May 3, 2017

Before you skip this blog post and think it has little to do with you, I want to assure you that it most likely does impact you in some way. The Federal Trade Commission recently updated their guidance on sponsored content for brands and influencers. While their policy is more directed towards Instagram and celebrity influencers, it actually applies across the board to all social media and can impact a business of any size or influence.

I am not a lawyer and am not attempting to provide you with actual legal advice, but you know how much I love to keep you up to date on legal implications and ways to protect yourself and your business on social media.

So, if you do anything with affiliate links or promotions, share any sort of sponsored content where you get compensated, or if you work with influencers for your brand, this information will impact you and you want to understand how.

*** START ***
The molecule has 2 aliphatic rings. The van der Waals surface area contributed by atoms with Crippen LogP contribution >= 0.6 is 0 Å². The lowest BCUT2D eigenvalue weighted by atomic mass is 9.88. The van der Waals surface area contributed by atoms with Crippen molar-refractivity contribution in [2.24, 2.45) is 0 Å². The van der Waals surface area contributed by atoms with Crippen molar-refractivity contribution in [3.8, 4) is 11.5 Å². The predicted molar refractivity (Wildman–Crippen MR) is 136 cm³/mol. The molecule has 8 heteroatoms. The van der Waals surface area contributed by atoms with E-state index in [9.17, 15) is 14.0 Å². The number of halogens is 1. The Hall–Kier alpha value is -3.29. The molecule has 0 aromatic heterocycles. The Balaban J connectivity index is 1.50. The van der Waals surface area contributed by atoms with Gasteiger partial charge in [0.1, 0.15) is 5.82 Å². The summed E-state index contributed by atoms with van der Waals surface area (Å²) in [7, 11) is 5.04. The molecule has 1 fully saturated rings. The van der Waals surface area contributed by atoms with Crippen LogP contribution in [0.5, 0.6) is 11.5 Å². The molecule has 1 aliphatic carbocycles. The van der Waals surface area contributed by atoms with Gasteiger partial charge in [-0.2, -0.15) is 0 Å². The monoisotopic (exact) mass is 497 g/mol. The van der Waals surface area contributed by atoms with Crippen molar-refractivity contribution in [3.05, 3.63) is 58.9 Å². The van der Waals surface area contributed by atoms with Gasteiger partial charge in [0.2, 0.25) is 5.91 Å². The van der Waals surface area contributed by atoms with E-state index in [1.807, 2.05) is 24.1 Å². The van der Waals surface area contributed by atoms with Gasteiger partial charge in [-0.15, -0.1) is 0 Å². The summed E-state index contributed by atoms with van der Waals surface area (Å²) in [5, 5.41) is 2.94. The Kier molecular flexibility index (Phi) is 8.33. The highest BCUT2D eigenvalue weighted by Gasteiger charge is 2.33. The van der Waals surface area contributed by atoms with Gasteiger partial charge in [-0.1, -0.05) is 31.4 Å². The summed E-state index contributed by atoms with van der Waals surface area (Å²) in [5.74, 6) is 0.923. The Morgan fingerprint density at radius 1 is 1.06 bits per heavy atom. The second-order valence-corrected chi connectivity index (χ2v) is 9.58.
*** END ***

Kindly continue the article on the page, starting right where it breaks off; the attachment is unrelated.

And before I get into all the technical stuff, let me assure you that this is important. Just because the wheels of the government may be slow to turn and they are often lagging in their ability to keep up with social media changes, this does not mean you or anyone else is exempt. Just because others are "getting away with it" does not mean you should assume you will too. If you want to protect your brand or the businesses you work with, you should be aware of the laws and how they impact you.

So, what do you need to know?

According to the FTC, "an advertisement or promotional message shouldn’t suggest or imply to consumers that it’s anything other than an ad."

If you, as a business or brand, post content that endorses another product, and you are compensated for that content, you are required to provide "clear and conspicuous disclosures" that it is branded content and that you are being compensated.

This means that if you get a portion of proceeds for everyone that signs up using your affiliate link, you need to tell people that it is an affiliate link. You'll often notice bloggers put [affiliate link] before or after a link to disclose this. This makes it obvious - or conspicuous.